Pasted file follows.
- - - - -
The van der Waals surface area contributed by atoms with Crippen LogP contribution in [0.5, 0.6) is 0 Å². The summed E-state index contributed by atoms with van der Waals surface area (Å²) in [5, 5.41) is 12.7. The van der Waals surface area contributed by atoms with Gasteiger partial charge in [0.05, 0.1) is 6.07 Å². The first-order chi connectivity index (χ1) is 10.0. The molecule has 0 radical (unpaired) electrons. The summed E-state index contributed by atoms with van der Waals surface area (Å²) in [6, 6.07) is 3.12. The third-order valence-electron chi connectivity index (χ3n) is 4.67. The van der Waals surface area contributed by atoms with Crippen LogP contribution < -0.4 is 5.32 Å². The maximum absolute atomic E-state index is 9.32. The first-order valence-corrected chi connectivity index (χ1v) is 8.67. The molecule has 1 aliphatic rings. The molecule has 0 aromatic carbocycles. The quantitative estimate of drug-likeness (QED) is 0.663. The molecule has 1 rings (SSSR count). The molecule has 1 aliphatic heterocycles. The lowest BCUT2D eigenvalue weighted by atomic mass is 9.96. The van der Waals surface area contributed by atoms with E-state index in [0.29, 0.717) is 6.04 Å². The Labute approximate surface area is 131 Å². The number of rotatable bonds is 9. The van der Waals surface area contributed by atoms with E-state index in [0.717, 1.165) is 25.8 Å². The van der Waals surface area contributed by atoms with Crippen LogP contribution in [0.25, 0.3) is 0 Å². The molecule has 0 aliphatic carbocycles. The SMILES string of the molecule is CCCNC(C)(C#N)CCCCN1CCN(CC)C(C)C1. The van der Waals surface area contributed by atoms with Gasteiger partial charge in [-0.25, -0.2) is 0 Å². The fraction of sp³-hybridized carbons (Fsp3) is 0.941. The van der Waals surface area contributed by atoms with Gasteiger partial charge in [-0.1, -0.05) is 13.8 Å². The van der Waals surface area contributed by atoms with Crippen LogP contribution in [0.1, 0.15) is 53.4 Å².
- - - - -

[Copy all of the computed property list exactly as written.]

The van der Waals surface area contributed by atoms with Crippen LogP contribution in [0.5, 0.6) is 0 Å². The summed E-state index contributed by atoms with van der Waals surface area (Å²) in [5, 5.41) is 12.7. The van der Waals surface area contributed by atoms with Gasteiger partial charge in [0.05, 0.1) is 6.07 Å². The first-order chi connectivity index (χ1) is 10.0. The molecule has 0 radical (unpaired) electrons. The summed E-state index contributed by atoms with van der Waals surface area (Å²) in [6, 6.07) is 3.12. The third-order valence-electron chi connectivity index (χ3n) is 4.67. The van der Waals surface area contributed by atoms with Crippen LogP contribution < -0.4 is 5.32 Å². The maximum absolute atomic E-state index is 9.32. The first-order valence-corrected chi connectivity index (χ1v) is 8.67. The molecule has 1 aliphatic rings. The molecule has 0 aromatic carbocycles. The quantitative estimate of drug-likeness (QED) is 0.663. The molecule has 1 rings (SSSR count). The molecule has 1 aliphatic heterocycles. The lowest BCUT2D eigenvalue weighted by atomic mass is 9.96. The van der Waals surface area contributed by atoms with E-state index in [0.29, 0.717) is 6.04 Å². The Labute approximate surface area is 131 Å². The number of rotatable bonds is 9. The van der Waals surface area contributed by atoms with E-state index in [0.717, 1.165) is 25.8 Å². The van der Waals surface area contributed by atoms with Crippen LogP contribution in [0.25, 0.3) is 0 Å². The molecule has 0 aliphatic carbocycles. The SMILES string of the molecule is CCCNC(C)(C#N)CCCCN1CCN(CC)C(C)C1. The van der Waals surface area contributed by atoms with Gasteiger partial charge in [-0.25, -0.2) is 0 Å². The fraction of sp³-hybridized carbons (Fsp3) is 0.941. The van der Waals surface area contributed by atoms with Gasteiger partial charge in [-0.1, -0.05) is 13.8 Å². The van der Waals surface area contributed by atoms with Crippen LogP contribution in [0.1, 0.15) is 53.4 Å².